''It's not that we think they don't have the right to call themselves the United States Polo Association, because of course they do,'' said Anthony Lo Cicero, a lawyer for Polo Ralph Lauren in New York. ''But when they use the word 'polo' in an emphasized way and use symbols that look like our symbol and copy our trade dress -- the way in which trademarks appear -- then we consider that trademark infringement.''
post #56 of 264
Thread Starter 
I think there absolutely has been brand dilution. When someone asks, it's just not the same to tell someone your Darlton's are from Ralph Lauren, which is pedestrian, b/c 99% of the population does not know there are different RL lines/calibers, and 99% of the population owns some sort of mall/outlet "Ralph Lauren" article...vs. telling them they are some out of reach obscure English shoe brand they have never heard of (C&J) . Let's face it....
post #57 of 264
I was with a friend at an RL store in soho a year or two ago and he picked up some darltons and asked me who made them, because they were shell. I told him Crockett & Jones. A SA was like, no I am pretty sure we have our own factory. I was like no, you don't, trust me. He went to ask his boss. He was surprised.
post #58 of 264
Quote:
Originally Posted by Reevolving View Post

I think there absolutely has been brand dilution. When someone asks, it's just not the same to tell someone your Darlton's are from Ralph Lauren, which is pedestrian, b/c 99% of the population does not know there are different RL lines/calibers, and 99% of the population owns some sort of mall/outlet "Ralph Lauren" article...vs. telling them they are some out of reach obscure English shoe brand they have never heard of (C&J) . Let's face it....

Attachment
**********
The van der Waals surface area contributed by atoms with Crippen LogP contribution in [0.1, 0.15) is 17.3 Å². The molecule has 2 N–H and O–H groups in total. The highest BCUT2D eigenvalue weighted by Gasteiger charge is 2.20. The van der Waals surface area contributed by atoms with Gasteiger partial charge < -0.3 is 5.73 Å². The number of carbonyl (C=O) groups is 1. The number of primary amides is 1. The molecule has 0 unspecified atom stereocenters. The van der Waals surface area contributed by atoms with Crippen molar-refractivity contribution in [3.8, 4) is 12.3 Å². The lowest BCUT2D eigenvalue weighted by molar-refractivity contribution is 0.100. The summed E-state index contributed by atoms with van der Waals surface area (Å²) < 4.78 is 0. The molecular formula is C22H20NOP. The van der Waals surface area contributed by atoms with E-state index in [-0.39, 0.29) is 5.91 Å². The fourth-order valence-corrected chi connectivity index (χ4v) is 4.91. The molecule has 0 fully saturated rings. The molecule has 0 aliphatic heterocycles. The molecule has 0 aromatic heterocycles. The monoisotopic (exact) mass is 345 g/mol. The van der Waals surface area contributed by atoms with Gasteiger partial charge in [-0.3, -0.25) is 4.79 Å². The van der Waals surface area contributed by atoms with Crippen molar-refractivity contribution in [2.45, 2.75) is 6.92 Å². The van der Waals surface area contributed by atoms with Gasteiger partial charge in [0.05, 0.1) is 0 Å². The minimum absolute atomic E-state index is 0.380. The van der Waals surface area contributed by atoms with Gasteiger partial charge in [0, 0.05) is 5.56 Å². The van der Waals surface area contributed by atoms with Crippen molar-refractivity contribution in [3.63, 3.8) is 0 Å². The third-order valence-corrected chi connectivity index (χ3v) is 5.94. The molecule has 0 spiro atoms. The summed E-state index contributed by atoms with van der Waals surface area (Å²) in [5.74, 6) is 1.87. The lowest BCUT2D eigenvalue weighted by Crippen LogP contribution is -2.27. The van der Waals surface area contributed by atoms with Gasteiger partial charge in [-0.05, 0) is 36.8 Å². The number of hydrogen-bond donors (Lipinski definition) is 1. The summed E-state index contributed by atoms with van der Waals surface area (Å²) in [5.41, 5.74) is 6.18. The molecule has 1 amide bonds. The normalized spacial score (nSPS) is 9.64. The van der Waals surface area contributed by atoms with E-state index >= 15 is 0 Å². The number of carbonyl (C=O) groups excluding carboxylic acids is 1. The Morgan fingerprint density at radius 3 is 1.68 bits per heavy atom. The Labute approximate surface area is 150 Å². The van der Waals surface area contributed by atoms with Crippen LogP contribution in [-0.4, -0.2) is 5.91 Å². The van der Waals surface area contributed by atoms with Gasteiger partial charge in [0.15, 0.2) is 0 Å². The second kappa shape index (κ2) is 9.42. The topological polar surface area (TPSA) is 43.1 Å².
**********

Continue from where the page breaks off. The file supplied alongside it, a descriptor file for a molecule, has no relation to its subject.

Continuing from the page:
I will admit to this. When someone asks who makes my RL or even BB shoes I always respond with the actual maker (C&J, AS, Alden, etc).
post #59 of 264
Quote:
Originally Posted by Reevolving View Post

I think there absolutely has been brand dilution. When someone asks, it's just not the same to tell someone your Darlton's are from Ralph Lauren, which is pedestrian, b/c 99% of the population does not know there are different RL lines/calibers, and 99% of the population owns some sort of mall/outlet "Ralph Lauren" article...vs. telling them they are some out of reach obscure English shoe brand they have never heard of (C&J) . Let's face it....

Why would anyone be impressed by a maker he hadn't heard of? Do you offer a helpful explanatory description such as "These are made by the venerable English firm of Crockett & Jones, established 1879"?
post #60 of 264
Quote:
Originally Posted by DocHolliday View Post

Why would anyone be impressed by a maker he hadn't heard of? Do you offer a helpful explanatory description such as "These are made by the venerable English firm of Crockett & Jones, established 1879"?

I don't do it to impress people. I've found "impressing people" to be a losing battle. For me, it's one of two things. Both are outlandish but, then again, I spend all day on here, so... yea...

1. I am introducing them to a new brand. There are so many ignorant guys out there that there is a part of me that hopes when one of them sees my shoes and asks where they're from, they will be interested enough to follow up and see what the deal is with the brand. I know this is absurd but, surprisingly, I have had some friends come back and be like "I looked into those shoes..." Though generally that statement is followed by "Why in the Hell do you pay that much for shoes?"

2. I have completely drank the SF Kool Aid on finding out who makes which shoes. I find myself actually being disappointed in the amount of effort I put into this research. But, nonetheless, it is the sad truth. If I do enough research to justify paying $XXX for a pair of shoes, then the maker I am actually buying is generally front-of-mind. I find myself saying the original maker because that is all I think of when I think of my shoes.

Again, both of these border on absurd but I can tell no lie. shog[1].gif
New Posts  All Forums:Forum Nav:
  Return Home
  Back to Forum: Classic Menswear
Styleforum › Forums › Men's Style › Classic Menswear › Cognitive Dissonance: "Polo = Prole/hiphop/Outlet brand" vs. "Ralph Lauren/RLPL is not"